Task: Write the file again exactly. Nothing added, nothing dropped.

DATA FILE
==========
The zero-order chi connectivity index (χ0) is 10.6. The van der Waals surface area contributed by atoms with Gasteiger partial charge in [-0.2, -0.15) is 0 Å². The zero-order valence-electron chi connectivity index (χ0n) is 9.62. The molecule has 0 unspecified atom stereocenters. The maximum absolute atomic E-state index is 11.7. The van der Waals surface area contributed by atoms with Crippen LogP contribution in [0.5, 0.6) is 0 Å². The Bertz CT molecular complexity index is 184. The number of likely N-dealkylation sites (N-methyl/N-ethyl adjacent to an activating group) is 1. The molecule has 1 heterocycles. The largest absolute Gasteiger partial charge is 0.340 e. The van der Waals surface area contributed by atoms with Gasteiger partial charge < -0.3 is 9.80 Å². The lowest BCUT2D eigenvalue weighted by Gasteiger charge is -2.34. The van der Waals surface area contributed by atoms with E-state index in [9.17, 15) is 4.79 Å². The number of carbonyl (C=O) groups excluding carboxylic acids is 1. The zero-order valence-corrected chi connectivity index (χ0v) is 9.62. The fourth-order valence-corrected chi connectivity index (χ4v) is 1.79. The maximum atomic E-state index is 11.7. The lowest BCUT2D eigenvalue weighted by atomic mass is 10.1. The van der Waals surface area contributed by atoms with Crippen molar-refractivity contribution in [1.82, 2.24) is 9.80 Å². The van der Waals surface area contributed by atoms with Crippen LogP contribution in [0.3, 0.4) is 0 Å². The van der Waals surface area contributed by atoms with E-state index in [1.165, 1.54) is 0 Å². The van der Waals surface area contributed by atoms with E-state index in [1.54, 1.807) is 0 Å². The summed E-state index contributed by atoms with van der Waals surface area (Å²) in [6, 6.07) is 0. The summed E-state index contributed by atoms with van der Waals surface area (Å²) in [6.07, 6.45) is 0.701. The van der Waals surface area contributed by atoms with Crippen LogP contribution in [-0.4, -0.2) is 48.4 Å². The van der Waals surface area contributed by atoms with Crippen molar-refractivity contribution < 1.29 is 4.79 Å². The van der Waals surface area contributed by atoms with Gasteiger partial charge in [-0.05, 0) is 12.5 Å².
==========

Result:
The zero-order chi connectivity index (χ0) is 10.6. The van der Waals surface area contributed by atoms with Gasteiger partial charge in [-0.2, -0.15) is 0 Å². The zero-order valence-electron chi connectivity index (χ0n) is 9.62. The molecule has 0 unspecified atom stereocenters. The maximum absolute atomic E-state index is 11.7. The van der Waals surface area contributed by atoms with Crippen LogP contribution in [0.5, 0.6) is 0 Å². The Bertz CT molecular complexity index is 184. The number of likely N-dealkylation sites (N-methyl/N-ethyl adjacent to an activating group) is 1. The molecule has 1 heterocycles. The largest absolute Gasteiger partial charge is 0.340 e. The van der Waals surface area contributed by atoms with Gasteiger partial charge < -0.3 is 9.80 Å². The lowest BCUT2D eigenvalue weighted by Gasteiger charge is -2.34. The van der Waals surface area contributed by atoms with E-state index in [9.17, 15) is 4.79 Å². The number of carbonyl (C=O) groups excluding carboxylic acids is 1. The zero-order valence-corrected chi connectivity index (χ0v) is 9.62. The fourth-order valence-corrected chi connectivity index (χ4v) is 1.79. The maximum atomic E-state index is 11.7. The lowest BCUT2D eigenvalue weighted by atomic mass is 10.1. The van der Waals surface area contributed by atoms with Crippen molar-refractivity contribution in [1.82, 2.24) is 9.80 Å². The van der Waals surface area contributed by atoms with Crippen LogP contribution in [0.3, 0.4) is 0 Å². The van der Waals surface area contributed by atoms with E-state index in [1.165, 1.54) is 0 Å². The van der Waals surface area contributed by atoms with E-state index in [1.54, 1.807) is 0 Å². The summed E-state index contributed by atoms with van der Waals surface area (Å²) in [6, 6.07) is 0. The summed E-state index contributed by atoms with van der Waals surface area (Å²) in [6.07, 6.45) is 0.701. The van der Waals surface area contributed by atoms with Crippen LogP contribution in [-0.4, -0.2) is 48.4 Å². The van der Waals surface area contributed by atoms with Crippen molar-refractivity contribution < 1.29 is 4.79 Å². The van der Waals surface area contributed by atoms with Gasteiger partial charge in [-0.05, 0) is 12.5 Å².